Summer is the perfect time to unplug and lose yourself in a good book. The best books change the way we view the world, how we interact with others, and maybe even the direction of our lives. And since work is such a big part of life, great books often have an impact on our work lives, too. So to kick off the summer vacation season, Fast Company is launching our Summer Book Club.
How it will work
Inspired by the “One Book, One New York” program, we’re asking readers to vote from a list of four books for the one that we’ll all read together this summer. Voting is open via a Twitter poll from 8 a.m. ET from Wednesday, July 4 to 5 p.m. ET Monday, July 9. The book with the most votes wins!
Over July and August, Fast Company staffers from our editorial, social, photo teams, and beyond will join Fast Company readers in reading the selected book. We’ll post our thoughts and invite readers to join in fun events, including a possible live chat with the author.
The books we’re nominating
The Attention Merchants by Tim Wu
Praise from FC staff: It’s about the fight for our attention, from old school newspapers to Facebook. Wu pushes readers to think in a fresh way about the whiplash changes reshaping media.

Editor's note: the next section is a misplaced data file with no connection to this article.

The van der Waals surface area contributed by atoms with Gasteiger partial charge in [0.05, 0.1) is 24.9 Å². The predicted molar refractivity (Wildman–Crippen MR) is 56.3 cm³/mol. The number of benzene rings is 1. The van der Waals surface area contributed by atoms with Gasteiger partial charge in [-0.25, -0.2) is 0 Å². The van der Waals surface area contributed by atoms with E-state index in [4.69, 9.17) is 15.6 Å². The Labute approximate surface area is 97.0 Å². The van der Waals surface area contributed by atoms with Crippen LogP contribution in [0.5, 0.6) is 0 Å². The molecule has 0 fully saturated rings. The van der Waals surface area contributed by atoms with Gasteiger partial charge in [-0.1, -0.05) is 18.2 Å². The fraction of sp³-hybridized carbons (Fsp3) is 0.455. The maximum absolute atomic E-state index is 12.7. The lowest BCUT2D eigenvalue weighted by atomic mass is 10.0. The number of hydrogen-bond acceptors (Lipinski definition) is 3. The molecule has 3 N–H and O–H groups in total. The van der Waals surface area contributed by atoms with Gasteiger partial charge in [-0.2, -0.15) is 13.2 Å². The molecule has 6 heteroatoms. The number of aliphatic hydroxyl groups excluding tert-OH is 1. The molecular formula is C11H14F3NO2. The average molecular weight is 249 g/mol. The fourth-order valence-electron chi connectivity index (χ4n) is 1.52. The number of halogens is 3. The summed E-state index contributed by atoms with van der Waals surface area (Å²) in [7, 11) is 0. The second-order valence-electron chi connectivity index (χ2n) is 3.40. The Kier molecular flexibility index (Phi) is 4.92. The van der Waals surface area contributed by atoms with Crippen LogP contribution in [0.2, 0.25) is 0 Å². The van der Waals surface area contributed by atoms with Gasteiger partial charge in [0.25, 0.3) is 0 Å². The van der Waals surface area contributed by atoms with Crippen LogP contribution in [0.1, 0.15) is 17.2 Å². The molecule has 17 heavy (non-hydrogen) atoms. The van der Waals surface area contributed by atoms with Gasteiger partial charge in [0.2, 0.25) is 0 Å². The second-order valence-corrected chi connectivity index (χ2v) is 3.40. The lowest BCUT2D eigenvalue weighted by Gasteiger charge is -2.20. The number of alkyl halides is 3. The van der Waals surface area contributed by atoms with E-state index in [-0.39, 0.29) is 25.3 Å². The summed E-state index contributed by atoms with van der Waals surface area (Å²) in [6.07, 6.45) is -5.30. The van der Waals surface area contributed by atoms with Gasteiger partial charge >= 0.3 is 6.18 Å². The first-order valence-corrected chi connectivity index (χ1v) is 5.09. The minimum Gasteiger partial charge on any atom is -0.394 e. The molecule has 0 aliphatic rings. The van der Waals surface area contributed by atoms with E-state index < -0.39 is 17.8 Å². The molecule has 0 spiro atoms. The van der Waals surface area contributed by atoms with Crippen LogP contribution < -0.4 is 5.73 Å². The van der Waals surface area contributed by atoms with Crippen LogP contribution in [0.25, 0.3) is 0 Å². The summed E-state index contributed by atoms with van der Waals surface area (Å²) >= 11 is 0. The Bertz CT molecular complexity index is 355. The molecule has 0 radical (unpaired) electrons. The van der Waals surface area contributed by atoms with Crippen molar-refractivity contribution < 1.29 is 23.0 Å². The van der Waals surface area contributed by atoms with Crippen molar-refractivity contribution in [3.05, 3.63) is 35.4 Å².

Five Days at Memorial by Sheri Fink
Praise from FC staff: For starters, it’s pretty incredible journalism that explores the relationship between a group of coworkers in a severe crisis, trying to balance organizational and personal responsibility. It’s also just excellent, gripping writing that touches on severe weather and climate change, urbanism, crisis management issues.
Black Edge by Sheelah Kolhatkar
Praise from FC staff: It’s hard enough for reporters to understand what makes someone tick when interviewing them, and a seemingly impossible task with sources that a journalist never met. Yet in Black Edge, Sheelah Kolhatkar manages to paint a vivid picture of legendary and reclusive billionaire investor Stevie Cohen, without having ever spoken with him. Her impressive and entertaining account of his rise, fall, and irrepressible ego is a fascinating window onto the U.S. financial system.
The Circle by Dave Eggers
Praise from FC staff: The great dystopian corporate novel. Eggers employs humor and later suspense to show how
Google The Circle seduces and manipulates the world into ceding its privacy.
Click here to cast your vote.
—Fast Company (@FastCompany) July 3, 2018